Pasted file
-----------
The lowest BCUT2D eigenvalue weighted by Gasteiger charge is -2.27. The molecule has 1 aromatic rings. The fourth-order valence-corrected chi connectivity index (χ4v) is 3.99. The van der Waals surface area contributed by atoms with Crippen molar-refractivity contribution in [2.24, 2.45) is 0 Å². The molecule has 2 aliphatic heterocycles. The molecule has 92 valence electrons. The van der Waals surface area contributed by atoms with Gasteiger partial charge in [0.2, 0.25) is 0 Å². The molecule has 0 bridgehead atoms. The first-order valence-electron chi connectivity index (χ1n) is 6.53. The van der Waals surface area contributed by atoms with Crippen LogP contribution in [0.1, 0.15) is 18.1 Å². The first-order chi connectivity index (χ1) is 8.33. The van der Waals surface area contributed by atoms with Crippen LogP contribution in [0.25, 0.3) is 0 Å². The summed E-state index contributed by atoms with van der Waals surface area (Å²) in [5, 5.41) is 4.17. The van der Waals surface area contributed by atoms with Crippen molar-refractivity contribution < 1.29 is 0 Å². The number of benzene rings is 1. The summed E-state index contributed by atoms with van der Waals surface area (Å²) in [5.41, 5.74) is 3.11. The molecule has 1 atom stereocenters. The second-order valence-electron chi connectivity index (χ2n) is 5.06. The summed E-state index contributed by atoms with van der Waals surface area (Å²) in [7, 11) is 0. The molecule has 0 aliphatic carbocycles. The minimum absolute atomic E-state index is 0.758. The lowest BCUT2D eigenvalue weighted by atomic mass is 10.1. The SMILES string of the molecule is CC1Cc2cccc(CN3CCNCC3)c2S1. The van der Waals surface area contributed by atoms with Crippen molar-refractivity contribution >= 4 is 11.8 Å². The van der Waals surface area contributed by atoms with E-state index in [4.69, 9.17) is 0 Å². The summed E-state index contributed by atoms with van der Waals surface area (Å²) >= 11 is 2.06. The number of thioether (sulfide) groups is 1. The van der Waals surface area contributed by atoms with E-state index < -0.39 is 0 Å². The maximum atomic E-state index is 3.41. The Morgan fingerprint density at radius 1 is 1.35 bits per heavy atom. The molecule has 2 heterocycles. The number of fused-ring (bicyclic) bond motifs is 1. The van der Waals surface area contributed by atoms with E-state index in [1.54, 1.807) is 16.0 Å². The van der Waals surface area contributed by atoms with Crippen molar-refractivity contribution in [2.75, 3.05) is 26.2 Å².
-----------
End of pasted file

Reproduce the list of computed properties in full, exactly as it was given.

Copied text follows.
The lowest BCUT2D eigenvalue weighted by Gasteiger charge is -2.27. The molecule has 1 aromatic rings. The fourth-order valence-corrected chi connectivity index (χ4v) is 3.99. The van der Waals surface area contributed by atoms with Crippen molar-refractivity contribution in [2.24, 2.45) is 0 Å². The molecule has 2 aliphatic heterocycles. The molecule has 92 valence electrons. The van der Waals surface area contributed by atoms with Gasteiger partial charge in [0.2, 0.25) is 0 Å². The molecule has 0 bridgehead atoms. The first-order valence-electron chi connectivity index (χ1n) is 6.53. The van der Waals surface area contributed by atoms with Crippen LogP contribution in [0.1, 0.15) is 18.1 Å². The first-order chi connectivity index (χ1) is 8.33. The van der Waals surface area contributed by atoms with Crippen LogP contribution in [0.25, 0.3) is 0 Å². The summed E-state index contributed by atoms with van der Waals surface area (Å²) in [5, 5.41) is 4.17. The van der Waals surface area contributed by atoms with Crippen molar-refractivity contribution < 1.29 is 0 Å². The number of benzene rings is 1. The summed E-state index contributed by atoms with van der Waals surface area (Å²) in [5.41, 5.74) is 3.11. The molecule has 1 atom stereocenters. The second-order valence-electron chi connectivity index (χ2n) is 5.06. The summed E-state index contributed by atoms with van der Waals surface area (Å²) in [7, 11) is 0. The molecule has 0 aliphatic carbocycles. The minimum absolute atomic E-state index is 0.758. The lowest BCUT2D eigenvalue weighted by atomic mass is 10.1. The SMILES string of the molecule is CC1Cc2cccc(CN3CCNCC3)c2S1. The van der Waals surface area contributed by atoms with Crippen molar-refractivity contribution >= 4 is 11.8 Å². The van der Waals surface area contributed by atoms with E-state index in [4.69, 9.17) is 0 Å². The summed E-state index contributed by atoms with van der Waals surface area (Å²) >= 11 is 2.06. The number of thioether (sulfide) groups is 1. The van der Waals surface area contributed by atoms with E-state index < -0.39 is 0 Å². The maximum atomic E-state index is 3.41. The Morgan fingerprint density at radius 1 is 1.35 bits per heavy atom. The molecule has 2 heterocycles. The number of fused-ring (bicyclic) bond motifs is 1. The van der Waals surface area contributed by atoms with E-state index in [1.54, 1.807) is 16.0 Å². The van der Waals surface area contributed by atoms with Crippen molar-refractivity contribution in [2.75, 3.05) is 26.2 Å².